Hey all, I recently bought a 15 touring. I have not yet started the engine because Im in the process of tunning everything up first. Last night I checked the compression and it only built up to 30 psi. What should I do about this, I read that 45 to 50 ideal. Thanks Leo.
install new rings, then check again.
before then, you could also try and tighten the head down some more...
A competent auto repair manual will provide detailed instructions an how to conduct a compression test and analyze the results. Following such a process should give you some insight as to how to proceed. Possibly valves could be hanging up, rings could be stuck, or the head gasket leaking. There is also the possibility of a crack in the combustion chamber. I'd suggest adding some kerosene to each cylinder and letting it soak into the rings, then change the oil to a 5W-30 product and crank vigorously. Finally rerun the compression test. I would be very much surprised if the engine will start if all the cylinders are that low on compression. Good luck.
I would run the engine a while first and get things lubed and warmed up. An engine that has been sitting for a length of time can show reduced compression. Also could be a valve sticking or not fully closing. Definately run it first.
Checking the compression on an engine that hasn't been run recently may not mean much. Try to get it running and check it again. Then while the engine is warm, has oil on the piston rings, the rust and carbon has been blown out of the valves, the compression will probably improve.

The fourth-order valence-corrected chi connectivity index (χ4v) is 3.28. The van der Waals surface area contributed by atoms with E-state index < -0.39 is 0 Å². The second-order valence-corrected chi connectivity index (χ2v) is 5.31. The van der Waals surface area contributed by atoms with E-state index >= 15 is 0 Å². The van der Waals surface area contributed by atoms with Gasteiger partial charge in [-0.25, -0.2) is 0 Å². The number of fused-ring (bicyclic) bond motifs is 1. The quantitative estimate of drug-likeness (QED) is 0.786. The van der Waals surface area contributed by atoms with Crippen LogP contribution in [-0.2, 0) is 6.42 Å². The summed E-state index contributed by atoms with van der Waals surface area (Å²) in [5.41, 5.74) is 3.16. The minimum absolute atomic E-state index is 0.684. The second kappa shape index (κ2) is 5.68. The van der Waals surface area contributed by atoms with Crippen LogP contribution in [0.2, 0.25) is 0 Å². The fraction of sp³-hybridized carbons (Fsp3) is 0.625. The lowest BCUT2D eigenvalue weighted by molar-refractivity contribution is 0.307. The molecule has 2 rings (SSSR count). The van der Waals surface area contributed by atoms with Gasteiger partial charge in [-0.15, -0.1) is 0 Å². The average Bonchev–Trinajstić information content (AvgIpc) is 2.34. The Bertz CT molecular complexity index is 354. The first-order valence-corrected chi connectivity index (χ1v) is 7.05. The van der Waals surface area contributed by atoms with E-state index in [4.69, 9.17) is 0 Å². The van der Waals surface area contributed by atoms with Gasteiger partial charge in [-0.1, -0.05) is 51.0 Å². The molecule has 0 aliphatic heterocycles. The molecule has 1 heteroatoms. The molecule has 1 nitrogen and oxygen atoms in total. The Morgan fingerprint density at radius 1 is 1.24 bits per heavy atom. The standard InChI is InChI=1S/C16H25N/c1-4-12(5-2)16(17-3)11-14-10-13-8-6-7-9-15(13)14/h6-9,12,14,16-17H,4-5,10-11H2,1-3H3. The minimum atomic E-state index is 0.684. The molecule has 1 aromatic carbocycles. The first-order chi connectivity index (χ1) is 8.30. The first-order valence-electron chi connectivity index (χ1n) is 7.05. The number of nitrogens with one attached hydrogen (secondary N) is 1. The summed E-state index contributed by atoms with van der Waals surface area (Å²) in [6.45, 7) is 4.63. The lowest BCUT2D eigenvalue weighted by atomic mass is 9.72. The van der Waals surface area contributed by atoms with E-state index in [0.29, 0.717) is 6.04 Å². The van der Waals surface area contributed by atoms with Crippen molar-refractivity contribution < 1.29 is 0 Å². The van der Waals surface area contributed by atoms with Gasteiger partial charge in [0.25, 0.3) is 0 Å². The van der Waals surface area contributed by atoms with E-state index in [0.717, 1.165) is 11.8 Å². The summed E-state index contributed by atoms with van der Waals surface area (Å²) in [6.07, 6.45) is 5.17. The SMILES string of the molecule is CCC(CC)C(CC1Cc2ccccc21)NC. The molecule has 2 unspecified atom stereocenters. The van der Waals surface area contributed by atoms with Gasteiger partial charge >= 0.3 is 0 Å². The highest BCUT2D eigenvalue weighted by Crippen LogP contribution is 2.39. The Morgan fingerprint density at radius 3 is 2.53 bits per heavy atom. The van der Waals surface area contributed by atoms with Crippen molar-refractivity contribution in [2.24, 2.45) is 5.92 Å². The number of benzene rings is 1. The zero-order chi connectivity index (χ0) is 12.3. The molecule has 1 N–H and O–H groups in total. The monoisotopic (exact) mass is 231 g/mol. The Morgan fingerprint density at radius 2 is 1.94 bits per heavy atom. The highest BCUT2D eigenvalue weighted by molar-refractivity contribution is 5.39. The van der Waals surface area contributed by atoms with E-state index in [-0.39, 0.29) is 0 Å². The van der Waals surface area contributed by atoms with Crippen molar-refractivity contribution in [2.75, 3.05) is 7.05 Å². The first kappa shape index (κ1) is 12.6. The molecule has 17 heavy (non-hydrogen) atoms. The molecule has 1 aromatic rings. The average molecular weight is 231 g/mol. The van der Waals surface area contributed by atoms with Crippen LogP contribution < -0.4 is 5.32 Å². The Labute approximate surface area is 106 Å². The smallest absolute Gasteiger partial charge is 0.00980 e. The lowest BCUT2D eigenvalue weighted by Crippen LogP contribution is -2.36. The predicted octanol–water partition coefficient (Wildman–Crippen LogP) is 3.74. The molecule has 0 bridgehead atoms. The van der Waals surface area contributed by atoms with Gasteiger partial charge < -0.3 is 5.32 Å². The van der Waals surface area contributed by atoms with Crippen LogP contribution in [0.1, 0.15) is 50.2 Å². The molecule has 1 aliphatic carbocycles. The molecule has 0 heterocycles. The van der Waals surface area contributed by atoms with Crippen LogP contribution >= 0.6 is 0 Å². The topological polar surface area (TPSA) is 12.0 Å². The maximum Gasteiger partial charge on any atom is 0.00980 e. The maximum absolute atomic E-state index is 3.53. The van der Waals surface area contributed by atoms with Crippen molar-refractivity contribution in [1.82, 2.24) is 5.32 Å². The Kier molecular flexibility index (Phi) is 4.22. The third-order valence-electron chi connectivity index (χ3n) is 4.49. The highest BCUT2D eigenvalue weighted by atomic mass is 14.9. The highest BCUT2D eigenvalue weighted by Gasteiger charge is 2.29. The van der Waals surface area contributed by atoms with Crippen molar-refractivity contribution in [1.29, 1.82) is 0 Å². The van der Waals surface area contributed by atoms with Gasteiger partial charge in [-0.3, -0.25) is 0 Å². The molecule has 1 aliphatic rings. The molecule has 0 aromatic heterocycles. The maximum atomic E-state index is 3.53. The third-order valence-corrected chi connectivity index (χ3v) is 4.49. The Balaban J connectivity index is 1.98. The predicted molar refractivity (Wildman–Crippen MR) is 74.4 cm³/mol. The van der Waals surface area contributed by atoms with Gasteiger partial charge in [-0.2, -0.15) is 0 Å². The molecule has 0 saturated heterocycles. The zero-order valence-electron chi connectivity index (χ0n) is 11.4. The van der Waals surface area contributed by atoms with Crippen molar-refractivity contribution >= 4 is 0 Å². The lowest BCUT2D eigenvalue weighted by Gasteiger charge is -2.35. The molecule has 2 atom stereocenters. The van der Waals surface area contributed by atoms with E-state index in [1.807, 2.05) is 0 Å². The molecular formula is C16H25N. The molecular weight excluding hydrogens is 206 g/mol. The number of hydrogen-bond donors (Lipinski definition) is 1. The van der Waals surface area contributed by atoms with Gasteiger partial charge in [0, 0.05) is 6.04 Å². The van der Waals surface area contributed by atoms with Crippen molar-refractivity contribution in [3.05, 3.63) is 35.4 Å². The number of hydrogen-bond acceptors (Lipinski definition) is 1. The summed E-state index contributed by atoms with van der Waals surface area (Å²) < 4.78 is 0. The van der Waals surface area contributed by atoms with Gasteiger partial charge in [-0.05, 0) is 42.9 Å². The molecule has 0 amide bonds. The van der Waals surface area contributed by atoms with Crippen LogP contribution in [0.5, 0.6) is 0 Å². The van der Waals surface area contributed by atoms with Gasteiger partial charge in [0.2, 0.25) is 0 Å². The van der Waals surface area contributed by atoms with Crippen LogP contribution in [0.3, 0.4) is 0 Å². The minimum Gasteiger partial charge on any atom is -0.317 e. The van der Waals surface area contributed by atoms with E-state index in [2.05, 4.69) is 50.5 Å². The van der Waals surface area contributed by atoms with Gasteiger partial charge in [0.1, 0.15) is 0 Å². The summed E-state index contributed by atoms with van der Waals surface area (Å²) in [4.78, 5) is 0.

Vince and Steamboat have the right idea. That is, run it first.
If you are unable to run the engine first you might consider removing the plugs and towing the car a short distance. Lubricate the cylinders liberally with a good upper cylinder lubricant (Marvel Mystery Oil? Kroil?) before towing though. A quick visual inspection of the valve position can be made by removing the valve cover and placing the piston in firing position for each cylinder. This can be determined easily by noting the timer position. Each cylinders valves should be fully closed, a bit of carbon on a seat or a bit of varnish on a stem could hold a valve open, check the valve lash, when the timer & piston is in firing position. Sticky valves aren't unusual for T engines that have been out of use for some time. A cold engine will test low on compression but you are looking for uniform pressures. A bit of cobbling with pipe fittings would allow applying air pressure to each cylinder in firing position then listening at the exhaust and carb would give an approximation of the respective valve condition. Honestly though, it might be easier to just pull the head and take a look. Hope it fires right up for you.
Did you have the throttle completely open when you did the compression check?
Thanks to allof you, Im going to work on getting it started tonight, ill post the outcome. Leo...